What is gender?
This is a question I didn’t think much of until about six years ago, when I awaited a sonogram technician’s explanation of what she was tracking on a blurry screen. Girl or boy? It was suddenly a very big question.
Ever since, as I have tried to guide my daughters through the rocky path of gender stereotypes, it has been on my mind, especially in recent days.
The Post’s Petula Dvorak has this week written a series of moving columns about a 5-year-old-child, Tyler, who was not comfortable as a girl. After much angst and much research, Tyler’s parents made two difficult decisions.
The first, to allow their child to identify as a boy.
The second, to go public with their story. (Dvorak has not used the family’s full names.)
The reactions have poured in, to Dvorak and to The Post. Some readers have been critical, many have been supportive. Many have shared similar stories. This is new territory for many readers, though it seems as if Tyler’s story has given a voice to a struggle that parents have been wrestling with for years, even generations.
An interesting coincidence: This week a transgender woman was crowned Miss Congeniality at the Miss Universe Canada pageant.
“I think we are seeing a sea change in our understanding of gender nonconformity and gender in general, and with this sea change comes a new openness to making room for children of all gender identities and presentations,” Diane Ehrensaft wrote me when I asked of her reaction to Tyler’s story.
Ehrensaft is an advocate for transgender children, a parent of son who as a child was gender-nonconforming and the author of the recently published “Gender Born, Gender Made: Raising Healthy Gender-Nonconforming Children,” (The Experiment, 2011).
Last month, she spoke with me about the subject and gave a public talk at the Human Rights Campaign Washington D.C. headquarters. More on that talk is here.
I caught up with her today to ask her to elaborate on the issues that Tyler’s story raises — such as the question of what gender is, exactly.
“These are children who have taught us that our gender does not lie between our legs, but between our ears,” she wrote.
“At a very early age they just appear to come to their parents — their parents did not mold them that way once they were born, and often the parents are as perplexed as anyone else when their child moans, ‘Why did you (or God) get this wrong? I’m not the gender you think I am. Why can’t you put me back in your tummy and make me come out the right one?’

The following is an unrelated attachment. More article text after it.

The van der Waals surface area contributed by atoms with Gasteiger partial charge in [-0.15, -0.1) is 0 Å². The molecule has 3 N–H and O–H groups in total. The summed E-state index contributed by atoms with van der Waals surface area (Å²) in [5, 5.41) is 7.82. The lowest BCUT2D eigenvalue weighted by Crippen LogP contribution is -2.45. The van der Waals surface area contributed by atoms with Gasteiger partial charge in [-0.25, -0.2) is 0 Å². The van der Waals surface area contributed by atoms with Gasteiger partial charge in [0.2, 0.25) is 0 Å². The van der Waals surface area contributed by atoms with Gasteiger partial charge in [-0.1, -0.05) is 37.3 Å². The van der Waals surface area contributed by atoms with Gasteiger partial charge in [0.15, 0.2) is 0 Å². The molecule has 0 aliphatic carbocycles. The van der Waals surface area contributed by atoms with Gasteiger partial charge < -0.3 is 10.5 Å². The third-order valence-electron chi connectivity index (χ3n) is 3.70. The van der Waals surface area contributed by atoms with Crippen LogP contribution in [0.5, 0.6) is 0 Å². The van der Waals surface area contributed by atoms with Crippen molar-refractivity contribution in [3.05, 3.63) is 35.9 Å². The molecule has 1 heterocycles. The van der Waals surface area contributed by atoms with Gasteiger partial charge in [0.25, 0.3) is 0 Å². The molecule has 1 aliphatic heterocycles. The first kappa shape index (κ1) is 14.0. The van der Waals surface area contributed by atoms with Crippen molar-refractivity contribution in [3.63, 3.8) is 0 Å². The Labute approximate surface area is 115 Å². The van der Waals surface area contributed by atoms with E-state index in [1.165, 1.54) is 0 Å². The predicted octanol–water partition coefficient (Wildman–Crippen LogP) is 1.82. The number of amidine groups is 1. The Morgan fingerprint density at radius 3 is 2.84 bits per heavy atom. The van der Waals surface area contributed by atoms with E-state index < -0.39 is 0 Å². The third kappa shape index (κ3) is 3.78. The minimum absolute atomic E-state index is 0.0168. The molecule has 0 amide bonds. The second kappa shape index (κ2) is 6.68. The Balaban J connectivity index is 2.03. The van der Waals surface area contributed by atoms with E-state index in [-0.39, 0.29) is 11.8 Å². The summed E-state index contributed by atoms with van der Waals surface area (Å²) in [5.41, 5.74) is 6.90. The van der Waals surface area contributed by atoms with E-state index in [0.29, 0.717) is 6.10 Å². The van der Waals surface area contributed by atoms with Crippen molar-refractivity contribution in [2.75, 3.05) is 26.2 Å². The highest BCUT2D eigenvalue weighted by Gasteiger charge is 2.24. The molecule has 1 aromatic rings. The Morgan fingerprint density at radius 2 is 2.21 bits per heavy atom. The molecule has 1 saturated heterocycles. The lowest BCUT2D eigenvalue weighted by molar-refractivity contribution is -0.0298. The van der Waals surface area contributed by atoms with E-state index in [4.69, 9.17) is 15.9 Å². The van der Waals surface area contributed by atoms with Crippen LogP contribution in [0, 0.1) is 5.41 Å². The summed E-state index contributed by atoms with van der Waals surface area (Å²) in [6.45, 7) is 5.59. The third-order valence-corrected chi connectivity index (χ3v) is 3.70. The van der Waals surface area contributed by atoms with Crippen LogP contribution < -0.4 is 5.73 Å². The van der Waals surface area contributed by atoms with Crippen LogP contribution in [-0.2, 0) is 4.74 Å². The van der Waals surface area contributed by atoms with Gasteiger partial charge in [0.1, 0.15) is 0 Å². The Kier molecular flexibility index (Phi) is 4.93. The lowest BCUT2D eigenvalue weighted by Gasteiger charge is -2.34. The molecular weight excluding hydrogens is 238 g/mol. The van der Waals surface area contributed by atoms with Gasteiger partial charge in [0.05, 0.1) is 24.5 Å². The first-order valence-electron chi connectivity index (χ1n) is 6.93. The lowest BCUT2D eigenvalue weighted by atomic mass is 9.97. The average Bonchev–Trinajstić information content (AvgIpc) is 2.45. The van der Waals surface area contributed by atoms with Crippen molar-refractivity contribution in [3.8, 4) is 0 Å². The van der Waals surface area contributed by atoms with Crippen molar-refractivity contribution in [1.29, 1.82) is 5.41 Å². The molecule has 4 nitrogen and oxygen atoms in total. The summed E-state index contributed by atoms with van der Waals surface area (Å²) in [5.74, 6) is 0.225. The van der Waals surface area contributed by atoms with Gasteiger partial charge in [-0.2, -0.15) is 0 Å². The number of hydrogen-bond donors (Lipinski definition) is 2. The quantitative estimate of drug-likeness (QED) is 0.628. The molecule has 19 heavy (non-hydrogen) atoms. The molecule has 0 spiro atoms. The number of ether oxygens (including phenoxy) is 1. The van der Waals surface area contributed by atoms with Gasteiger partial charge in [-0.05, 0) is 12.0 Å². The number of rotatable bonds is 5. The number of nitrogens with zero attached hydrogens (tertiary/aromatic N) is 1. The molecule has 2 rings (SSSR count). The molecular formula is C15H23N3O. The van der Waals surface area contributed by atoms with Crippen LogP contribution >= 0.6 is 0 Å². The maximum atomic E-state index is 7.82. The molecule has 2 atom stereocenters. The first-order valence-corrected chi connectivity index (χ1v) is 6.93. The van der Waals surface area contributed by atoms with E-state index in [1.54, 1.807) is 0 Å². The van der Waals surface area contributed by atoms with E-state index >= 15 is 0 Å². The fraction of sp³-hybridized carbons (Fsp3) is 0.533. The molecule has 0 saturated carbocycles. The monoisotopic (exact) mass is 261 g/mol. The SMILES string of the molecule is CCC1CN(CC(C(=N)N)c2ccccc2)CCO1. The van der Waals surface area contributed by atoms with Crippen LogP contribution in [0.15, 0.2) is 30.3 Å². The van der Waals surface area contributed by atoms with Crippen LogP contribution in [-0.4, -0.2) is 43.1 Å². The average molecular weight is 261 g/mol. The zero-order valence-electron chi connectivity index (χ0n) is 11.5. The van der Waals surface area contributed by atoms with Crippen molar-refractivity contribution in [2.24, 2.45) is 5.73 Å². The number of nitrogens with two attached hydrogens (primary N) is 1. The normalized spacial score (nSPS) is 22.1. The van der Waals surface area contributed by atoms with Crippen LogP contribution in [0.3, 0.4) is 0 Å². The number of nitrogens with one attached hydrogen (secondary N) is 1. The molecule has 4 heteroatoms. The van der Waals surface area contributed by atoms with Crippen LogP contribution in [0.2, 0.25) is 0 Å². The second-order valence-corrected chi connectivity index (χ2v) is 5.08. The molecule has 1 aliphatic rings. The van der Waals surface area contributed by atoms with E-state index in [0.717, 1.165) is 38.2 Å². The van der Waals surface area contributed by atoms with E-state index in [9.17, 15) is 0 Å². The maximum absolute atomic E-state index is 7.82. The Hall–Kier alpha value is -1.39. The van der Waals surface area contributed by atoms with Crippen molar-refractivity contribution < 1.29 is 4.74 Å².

“These children are typically persistent, consistent, and insistent from an early age that they are the gender opposite the one on their birth certificate, their ‘affirmed gender.’ ”
I asked Ehrensaft if she had an idea of the number of children who struggle with gender identity.
“We do not know the exact number of these children because a good number of them have been suppressed in the expression of what I refer to as their ‘true gender self’ and forced to either comply to the gender listed on their birth certificate or live in a ‘gender neutral’ place where they are stuck with puzzles and rulers rather than their coveted Barbie dolls or superhero figures.
“I would say that the majority of gender-nonconforming people accept the gender assigned to them at birth, but not the expectations that accompany that gender, while a small number agonize that they are living in the wrong gender. We can think of that small minority like we have come over the generations to think about left-handed people — a very small minority of the population, but just as healthy and well meaning as right-handed people, nothing sinister about them at all.
She went on:
“Gender nonconformity can make all of us anxious, and the increased support for these children comes from the professionals ... and from the growing evidence that children who are allowed to transition into their affirmed gender identity settle down and show better mental health. Children who are not allowed to transition persist in troubled behavioral and emotional distress. And it certainly comes from the increasing number of media reports sympathetic to the children and families, reports that have been widely disseminated.
“It should be underlined that transitions like Tyler’s, if done well, are never done impulsively or prematurely, but with extended thought and reflection and professional counsel. We are fully aware that some children will be using gender as a way to tell us about other problems they are having, and those children need to be differentiated from the children who are assertively and wisely telling us about who they really are — boy or girl...
“Support for the transgender children comes from: first, stopping blaming parents for who they are; second, celebrating who they are rather than labeling them as having a disease — they are just one variation on the wonderful theme of creative gender possibilities; third, becoming advocates for them in the community, replacing ignorance with information about who these children are and how we can help them be the healthiest children they can be — by letting them be themselves.”
What do you think? What is a parent’s role when it comes to gender identity?